B.A., Anthropology, University of Utah
M.Arch., University of Pennsylvania
Tony Atkin, FAIA, is the founding partner of Atkin Olshin Schade Architects with offices in Philadelphia, PA and Santa Fe, NM. People who experience his work describe a spirit of place with a human scale and buildings where art engages intellect. His work ranges geographically from an eco-hotel in China, to academic buildings in New England, to pueblos in the Southwest.
Notable projects include the Anne d’Harnoncourt Sculpture Garden and Parking Facility at the Philadelphia Museum of Art, the Mainwaring Wing of the University of Pennsylvania Museum of Anthropology and Archaeology, the Daphne Farago Wing of the RISD Museum of Art, the Penn Alexander School, and the LEED Gold Certified Fahey and McLane Residence Halls at Dartmouth College. Recent work in the Southwest includes the I-Sah'-Din'-Dii Housing Development for the Mescalero Apache Reservation, the Kewa Pueblo Safety Complex, and multiple projects at Okhay Owingeh Pueblo and Southern Methodist University in Taos.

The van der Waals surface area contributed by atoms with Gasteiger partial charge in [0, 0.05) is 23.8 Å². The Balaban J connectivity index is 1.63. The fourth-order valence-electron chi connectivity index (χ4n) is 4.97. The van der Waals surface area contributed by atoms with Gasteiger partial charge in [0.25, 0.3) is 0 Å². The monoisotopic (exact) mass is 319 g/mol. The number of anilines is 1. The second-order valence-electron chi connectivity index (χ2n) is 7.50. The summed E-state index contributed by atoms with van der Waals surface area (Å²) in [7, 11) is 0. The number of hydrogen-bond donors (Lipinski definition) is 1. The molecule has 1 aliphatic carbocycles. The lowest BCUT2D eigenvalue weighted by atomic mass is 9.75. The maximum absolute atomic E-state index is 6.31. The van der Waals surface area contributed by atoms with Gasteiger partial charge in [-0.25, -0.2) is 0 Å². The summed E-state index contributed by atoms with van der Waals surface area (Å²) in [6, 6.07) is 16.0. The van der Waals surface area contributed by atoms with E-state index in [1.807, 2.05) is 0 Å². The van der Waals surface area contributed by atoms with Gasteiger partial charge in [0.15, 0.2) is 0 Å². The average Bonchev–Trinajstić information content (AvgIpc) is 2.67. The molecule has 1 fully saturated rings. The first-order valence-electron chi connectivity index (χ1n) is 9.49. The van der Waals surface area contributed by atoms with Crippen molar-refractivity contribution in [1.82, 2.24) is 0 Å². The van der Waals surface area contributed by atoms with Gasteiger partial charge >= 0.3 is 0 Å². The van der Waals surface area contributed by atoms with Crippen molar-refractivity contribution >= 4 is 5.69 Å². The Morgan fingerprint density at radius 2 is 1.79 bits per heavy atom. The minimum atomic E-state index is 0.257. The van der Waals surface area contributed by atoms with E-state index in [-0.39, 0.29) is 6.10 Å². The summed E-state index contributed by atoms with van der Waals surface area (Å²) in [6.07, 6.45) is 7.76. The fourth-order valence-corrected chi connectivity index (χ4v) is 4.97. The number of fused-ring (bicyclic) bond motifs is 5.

Many of Tony’s projects have been published and have received design awards, including an AIA Pennsylvania Silver Medal for Design Excellence, Philadelphia Chapter AIA Design Awards, Santa Fe AIA Design Awards, the 2010 Palladio Award, and a 2010 Progressive Architecture Magazine Design Citation Award. Tony has authored and edited three books, including Chinese Architecture and Beaux-Arts and Structure and Meaning in Human Settlements.
Jeffery Cody, Nancy Steinhardt and Tony Atkin, editors. The Beaux Arts and Modern Architecture in China, University of Hawaii Press: Hilo, 2011.
Tony Atkin and Joseph Rykwert, editors. Structure and Meaning in Human Settlements, University of Pennsylvania Museum Press: Philadelphia, 2005.
Tony Atkin. "The City Plan as Urban Artifact: Philadelphia and the Conversion of the Philadelphia Navy Yard," The Open City: Strategies of Transformation for the Conversion of the Philadelphia Navy Yard, Conference Proceedings pp. 37-41, Graduate School of Fine Arts, University of Pennsylvania, Philadelphia, 1997.